In Spring 2021, I decided to come back to campus and teach in-person. I was tired of the online and live online teaching and wanted a sense of normalcy. One of the ways that this was possible, at the time, was to teach with half my students attending in-person and the other half attending live online. Luckily the course that I chose to come back in-person to teach in this split modality was a course that I had taught numerous times. The biggest help of all was my amazing colleague at Phoenix College, Marcia Corby, who was willing to try the same thing on her campus. We both teach mathematics for elementary educators courses and we have worked together to build our curriculum for years. Our students who take these courses are on the path to one day be teachers in their own classroom at the elementary level.
Marcia and I identified the problem early on as we brainstormed what this course would look like in a split modality.
Before we could answer this question we had to first figure out the logistics of teaching in both modalities at the same time. This requires reviewing the technology we had in our classrooms, getting everything printed that our students would need ahead of the course start date so the packets could be mailed out, setting up the classroom for the social distancing and activities, and setting student expectations that we would put in our syllabi.
After we had PREPARED all the logistical issues for the course, we need to think about the TEACHING. This is much more difficult than picking between Zoom and Google Meets. We now had to think through the activities we did in person per pandemic in a live online space, how to build community when your class is in dual modalities, and how to effectively communicate to the students.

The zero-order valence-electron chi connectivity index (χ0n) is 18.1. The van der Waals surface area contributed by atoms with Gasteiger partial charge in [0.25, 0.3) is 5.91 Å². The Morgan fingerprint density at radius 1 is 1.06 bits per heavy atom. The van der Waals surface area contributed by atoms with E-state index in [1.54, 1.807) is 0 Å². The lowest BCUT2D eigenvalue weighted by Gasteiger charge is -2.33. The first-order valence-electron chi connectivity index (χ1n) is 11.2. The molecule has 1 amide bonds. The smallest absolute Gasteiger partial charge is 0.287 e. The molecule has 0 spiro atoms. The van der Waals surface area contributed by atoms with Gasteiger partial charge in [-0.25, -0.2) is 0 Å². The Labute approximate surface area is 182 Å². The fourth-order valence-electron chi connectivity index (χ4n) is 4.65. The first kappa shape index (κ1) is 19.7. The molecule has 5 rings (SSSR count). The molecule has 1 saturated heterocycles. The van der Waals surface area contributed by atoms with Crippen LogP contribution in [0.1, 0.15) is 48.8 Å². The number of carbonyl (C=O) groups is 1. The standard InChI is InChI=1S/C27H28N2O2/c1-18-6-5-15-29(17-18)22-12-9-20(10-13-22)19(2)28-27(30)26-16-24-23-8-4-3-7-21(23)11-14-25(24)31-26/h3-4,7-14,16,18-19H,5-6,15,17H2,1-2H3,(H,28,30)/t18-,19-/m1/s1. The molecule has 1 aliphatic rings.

This forced us to think through how to make every activity in our class accessible to our students that never set foot in our classroom. Thankfully Phoenix College was well prepared to embrace the virtual challenge with virtual manipulatives. Phoenix College has been curating a virtual manipulatives library for years and anything we did not find we asked if it could be built. We were lucky to have instructors outside of mathematics that were looking for coding projects for their students to complete.
Modifying assignments was a huge undertaking and required us to think outside of the box or paper bag in this example. We took an in person simulation and modified it for the Online space. This required us to make videos to demonstrate the simulation that we would run with our class in person. It helped that the pandemic had already started us on changing all of our assignments.
As you can tell the planning and thought process required to launch this course was intense but teaching it was a huge mental drain. Trying to attend to two different audiences simultaneously was difficult. Making “in the moment” changes had setbacks since you would then need to, on the spot, determine how to share and incorporate both spaces (in person and live online). When technology failed for students or us it was crippling in this format.
Even though this undertaking was rough, Marcia and I have had some amazing things come from it. Our HOME (Hands On Manipulative Exploration) Assignments became significantly better because we weren’t as leary of students operating with virtual manipulatives and we demoed how to use some of the virtual manipulatives. Students could attend class even if they were locked out of their car (true story). We even had students who would not have been able to take the course in the morning, due to work or family obligations, attend since they could enroll in the live online course.
Overall this process of preparing and teaching in this split modality has strengthened our course materials and has made us consider teaching the course in different modalities in the future.